Like Tree2Likes
  • 1 Post By Salem
  • 1 Post By grumpy

inc/dec operators with scanf

This is a discussion on inc/dec operators with scanf within the C Programming forums, part of the General Programming Boards category; Hi everyone! When I give the value for computation in the program it gives me the right answer,but when I ...

  1. #1
    Registered User shruthi's Avatar
    Join Date
    Jan 2012
    Posts
    59

    inc/dec operators with scanf

    Hi everyone! When I give the value for computation in the program it gives me the right answer,but when I use scanf and enter the value,the result is incorrect. I am using gcc compiler.
    Code:
    //program without scanf
    #include<stdio>
    int main()
    {
        int x=2,y;
        y=x++ + ++x;
        printf("x=%d,y=%d\n");
        return 0;
    }
    
    Output: x=4,y=6 // correct output
     
    //program with scanf
    #include<stdio>
    int main()
    {
        int x,y;
        printf("value for x\n");
         scanf("%d",&x);
        y=x++ + ++x;
        printf("x=%d,y=%d\n");
        return 0;
    }
    Output: x=3,y=5 //incorrect output
    I am not able to find a logical explaination,could anyone help me out here?

  2. #2
    and the hat of wrongness Salem's Avatar
    Join Date
    Aug 2001
    Location
    The edge of the known universe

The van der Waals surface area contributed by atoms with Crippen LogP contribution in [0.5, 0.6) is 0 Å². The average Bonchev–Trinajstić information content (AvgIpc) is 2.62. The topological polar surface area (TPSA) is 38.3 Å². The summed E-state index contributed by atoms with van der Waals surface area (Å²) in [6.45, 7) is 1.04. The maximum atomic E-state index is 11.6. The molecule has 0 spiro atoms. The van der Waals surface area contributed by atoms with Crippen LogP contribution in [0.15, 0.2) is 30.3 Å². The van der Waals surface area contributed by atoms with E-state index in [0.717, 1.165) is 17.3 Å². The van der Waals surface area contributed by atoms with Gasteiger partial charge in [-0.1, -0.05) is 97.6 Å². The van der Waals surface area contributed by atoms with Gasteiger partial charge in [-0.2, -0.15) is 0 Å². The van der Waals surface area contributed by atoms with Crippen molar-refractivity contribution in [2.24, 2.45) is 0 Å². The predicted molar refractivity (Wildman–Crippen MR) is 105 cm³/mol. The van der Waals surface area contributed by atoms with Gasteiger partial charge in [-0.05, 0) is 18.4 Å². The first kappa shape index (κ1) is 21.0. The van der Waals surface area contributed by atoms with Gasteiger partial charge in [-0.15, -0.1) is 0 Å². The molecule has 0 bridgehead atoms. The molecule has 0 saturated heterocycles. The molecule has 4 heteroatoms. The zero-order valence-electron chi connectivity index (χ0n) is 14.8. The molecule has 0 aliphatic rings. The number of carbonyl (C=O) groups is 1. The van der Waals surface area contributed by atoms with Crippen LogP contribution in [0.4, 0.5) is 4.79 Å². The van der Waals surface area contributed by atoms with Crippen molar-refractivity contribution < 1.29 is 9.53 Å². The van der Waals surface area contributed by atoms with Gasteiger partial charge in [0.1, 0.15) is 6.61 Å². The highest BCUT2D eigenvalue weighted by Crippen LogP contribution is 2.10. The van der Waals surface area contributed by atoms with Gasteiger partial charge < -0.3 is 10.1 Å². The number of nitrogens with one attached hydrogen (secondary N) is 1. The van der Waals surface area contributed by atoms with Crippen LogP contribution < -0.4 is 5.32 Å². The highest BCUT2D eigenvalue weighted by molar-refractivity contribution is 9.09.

Posts
    32,489
    Comma Operator - C And C++ | Dream.In.Code
    Your code is broken, so getting the "right" answer out of any compiler is a crap shoot.

    Learn all about sequence points.
    Question 3.8
    shruthi likes this.
    If you dance barefoot on the broken glass of undefined behaviour, you've got to expect the occasional cut.
    If at first you don't succeed, try writing your phone number on the exam paper.
    I support http://www.ukip.org/ as the first necessary step to a free Europe.

  3. #3
    Registered User
    Join Date
    Jun 2005
    Posts
    6,255
    Modifying any variable twice with no intervening sequence points gives undefined behaviour (in other words the C standard does not forbid any potential outcome) which means ANY result is acceptable.

    When behaviour is undefined, reformatting your hard drive or electrocuting you via your USB port are both alternative outcomes that are just as acceptable as producing the output you expect.

    Your code is modifying x twice in one statement, which means there is no sequence point between the two increment operations. Both sets of output you are getting are correct, because all possible results are allowed.
    shruthi likes this.
    Right 98% of the time, and don't care about the other 3%.

  4. #4
    Registered User shruthi's Avatar
    Join Date
    Jan 2012
    Posts
    59
    Thanks for your reply.

Popular pages Recent additions subscribe to a feed

Similar Threads

  1. operators
    By ujwala in forum C Programming
    Replies: 4
    Last Post: 01-30-2008, 02:25 AM
  2. operators... which gets run first?
    By Verdagon in forum C++ Programming
    Replies: 8
    Last Post: 10-12-2005, 08:23 PM
  3. First scanf() skips next scanf() !
    By grahampatten in forum C Programming
    Replies: 5
    Last Post: 08-17-2004, 02:47 AM
  4. Two + operators
    By shane1985 in forum C++ Programming
    Replies: 11
    Last Post: 10-30-2003, 12:33 PM
  5. scanf - data is "put back" - screws up next scanf
    By voltson in forum C Programming
    Replies: 10
    Last Post: 10-14-2002, 04:34 AM

1 2 3 4 5 6 7 8 9 10 11 12 13 14 15 16 17 18 19 20 21